US WWII Veteran on Canceled Elbe Meeting Ceremony: Shame Not to Celebrate This Event
22:36 GMT 25.04.2022 (Updated: 09:24 GMT 18.11.2022)
© AP Photo / Andrew HarnikPresident Joe Biden visits Section 60 of Arlington National Cemetery in Arlington, Va., on April 14, 2021.
© AP Photo / Andrew Harnik
WASHINGTON (Sputnik) – The cancellation of the traditional commemorative ceremony at Arlington National Cemetery in Washington to mark the anniversary of the meeting between American and Soviet troops on the Elbe River in April 1945 is pitiful, US veteran and participant of the historic meeting Frank Cohn told Sputnik.
On Sunday, Russian Ambassador Anatoly Antonov announced that the US authorities had canceled the annual ceremony held at the Spirit of the Elbe war memorial at Arlington National Cemetery. Russian diplomats, their colleagues from the Commonwealth of Independent States, World War II veterans and US officials participated in the ceremony in previous years.
Cohn, a 96-year-old retired US Army colonel, joined the US army in 1943, a year later landing in France. In April 1945, he took part in the historic meeting of American and Soviet troops on the Elbe river.
"All I can say is that the entire situation is pitiful and that it is a shame that we are not celebrating the most important event in my generation and in the generations since, the fact that we were friends and allies during World War II," Cohn said.
"We have so many common goals in this world - fighting the coronavirus, fighting global warming, improving the world's economy and the economy of our respective nations," he stated.
The veteran, who has participated in the ceremonies at the Arlington cemetery for many years, and was the first to bring flowers to the monument from the American side, said he would like to place his wreath next to the wreath from the Russian side. He expressed the hope that both Washington and Moscow will not go further in their tensions over Ukraine, but is afraid that the new cold war may last longer than the previous one.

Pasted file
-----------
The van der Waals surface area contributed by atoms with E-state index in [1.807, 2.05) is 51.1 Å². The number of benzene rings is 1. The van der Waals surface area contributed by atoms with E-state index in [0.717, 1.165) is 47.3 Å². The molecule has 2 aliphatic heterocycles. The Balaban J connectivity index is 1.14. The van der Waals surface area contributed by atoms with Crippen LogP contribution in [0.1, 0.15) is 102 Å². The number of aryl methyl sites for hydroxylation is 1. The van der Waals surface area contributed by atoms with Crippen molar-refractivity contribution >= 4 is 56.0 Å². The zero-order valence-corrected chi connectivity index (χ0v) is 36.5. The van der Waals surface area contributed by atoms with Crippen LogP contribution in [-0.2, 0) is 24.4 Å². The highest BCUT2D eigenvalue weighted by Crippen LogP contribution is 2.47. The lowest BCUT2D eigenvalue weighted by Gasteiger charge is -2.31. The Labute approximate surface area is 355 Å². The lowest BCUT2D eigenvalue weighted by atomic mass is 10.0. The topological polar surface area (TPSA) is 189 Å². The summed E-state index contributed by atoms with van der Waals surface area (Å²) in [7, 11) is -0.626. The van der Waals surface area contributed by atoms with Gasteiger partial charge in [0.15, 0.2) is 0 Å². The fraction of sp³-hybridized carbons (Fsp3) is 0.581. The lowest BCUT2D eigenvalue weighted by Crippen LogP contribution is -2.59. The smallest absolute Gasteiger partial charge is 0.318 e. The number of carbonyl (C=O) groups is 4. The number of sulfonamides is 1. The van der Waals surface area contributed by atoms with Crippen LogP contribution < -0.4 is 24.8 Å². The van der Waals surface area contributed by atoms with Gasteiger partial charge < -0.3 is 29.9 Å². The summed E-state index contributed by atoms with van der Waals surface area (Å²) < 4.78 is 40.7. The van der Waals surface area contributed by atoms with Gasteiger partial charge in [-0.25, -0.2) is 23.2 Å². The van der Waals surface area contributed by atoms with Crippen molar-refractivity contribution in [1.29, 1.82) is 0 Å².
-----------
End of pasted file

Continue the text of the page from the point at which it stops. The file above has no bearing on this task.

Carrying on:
"My meeting with the Russians at the Elbe will always be remembered. It took me years to understand that what was celebrated on the Russian side was their survival, since they had to fight their way to the Elbe, every meter at a time and the sight of an American uniform meant that there were no more Germans in front of them," Cohn said.
Asked to share personal memories, the veteran noted that it was the first time he, then nineteen, tried Russian vodka. "It was too strong for me," he smiled.
Soviet and American troops met on the Elbe River in Germany on April 25, 1945, which is considered the highest point in relations between the countries of the anti-Nazi alliance.
WWII Veteran Says Destroying Monuments to Soviet Soldiers 'Stupid'
The current campaign against monuments to Soviet soldiers in Europe, which was liberated from Nazism by the Red Army, is stupid, Cohn told Sputnik.
Acts of vandalism against monuments to Soviet troops have swept Europe in recent weeks. In Berlin, police have recorded over a dozen such cases, including a Soviet war memorial in Treptower Park being splashed with paint and defaced with swastikas and calls of "Death to all Russians," and tanks in a memorial in Tiergarten being covered with Ukrainian flags. In Poland, three monuments to WWII Soviet soldiers were demolished on Wednesday in an effort to remove Soviet-era monuments throughout the country. In Lithuania, a monument to the victims of Nazi terror in World War II has been defaced for the third time in a month.
"Destroying monuments which reflect past friendships is stupid. Stopping athletes from participating because they are Russians, even though they have no political engagement, is stupid. Every individual needs to be assessed on his or her own merits," Cohn said.
The veteran disagrees with the position that the Ukraine crisis has solid links to the rise of neo-Nazism in Ukraine.
"There have always been and there are currently neo-Nazis everywhere, in the US, in Ukraine, in Russia, but they are in very small numbers and do not have an impact," the veteran argued.